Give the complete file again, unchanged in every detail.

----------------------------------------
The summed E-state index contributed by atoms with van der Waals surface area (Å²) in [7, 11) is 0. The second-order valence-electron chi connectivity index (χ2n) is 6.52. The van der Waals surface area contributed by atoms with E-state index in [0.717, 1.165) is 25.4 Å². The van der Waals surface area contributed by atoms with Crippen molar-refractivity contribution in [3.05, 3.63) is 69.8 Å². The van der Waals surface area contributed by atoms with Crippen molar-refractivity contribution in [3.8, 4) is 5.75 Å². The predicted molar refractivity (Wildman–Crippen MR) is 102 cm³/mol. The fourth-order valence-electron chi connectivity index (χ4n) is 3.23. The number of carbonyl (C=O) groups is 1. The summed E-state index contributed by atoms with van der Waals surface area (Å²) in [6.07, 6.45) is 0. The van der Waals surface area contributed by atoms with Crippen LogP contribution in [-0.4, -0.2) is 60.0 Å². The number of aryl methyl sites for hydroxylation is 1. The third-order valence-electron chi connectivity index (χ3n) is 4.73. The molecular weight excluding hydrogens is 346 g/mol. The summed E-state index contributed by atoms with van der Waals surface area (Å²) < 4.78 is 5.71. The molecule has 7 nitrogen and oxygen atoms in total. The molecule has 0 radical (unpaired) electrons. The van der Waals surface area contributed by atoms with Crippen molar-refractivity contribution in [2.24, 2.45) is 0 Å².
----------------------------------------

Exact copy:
The summed E-state index contributed by atoms with van der Waals surface area (Å²) in [7, 11) is 0. The second-order valence-electron chi connectivity index (χ2n) is 6.52. The van der Waals surface area contributed by atoms with E-state index in [0.717, 1.165) is 25.4 Å². The van der Waals surface area contributed by atoms with Crippen molar-refractivity contribution in [3.05, 3.63) is 69.8 Å². The van der Waals surface area contributed by atoms with Crippen molar-refractivity contribution in [3.8, 4) is 5.75 Å². The predicted molar refractivity (Wildman–Crippen MR) is 102 cm³/mol. The fourth-order valence-electron chi connectivity index (χ4n) is 3.23. The number of carbonyl (C=O) groups is 1. The summed E-state index contributed by atoms with van der Waals surface area (Å²) in [6.07, 6.45) is 0. The van der Waals surface area contributed by atoms with Crippen LogP contribution in [-0.4, -0.2) is 60.0 Å². The number of aryl methyl sites for hydroxylation is 1. The third-order valence-electron chi connectivity index (χ3n) is 4.73. The molecular weight excluding hydrogens is 346 g/mol. The summed E-state index contributed by atoms with van der Waals surface area (Å²) < 4.78 is 5.71. The molecule has 7 nitrogen and oxygen atoms in total. The molecule has 0 radical (unpaired) electrons. The van der Waals surface area contributed by atoms with Crippen molar-refractivity contribution in [2.24, 2.45) is 0 Å².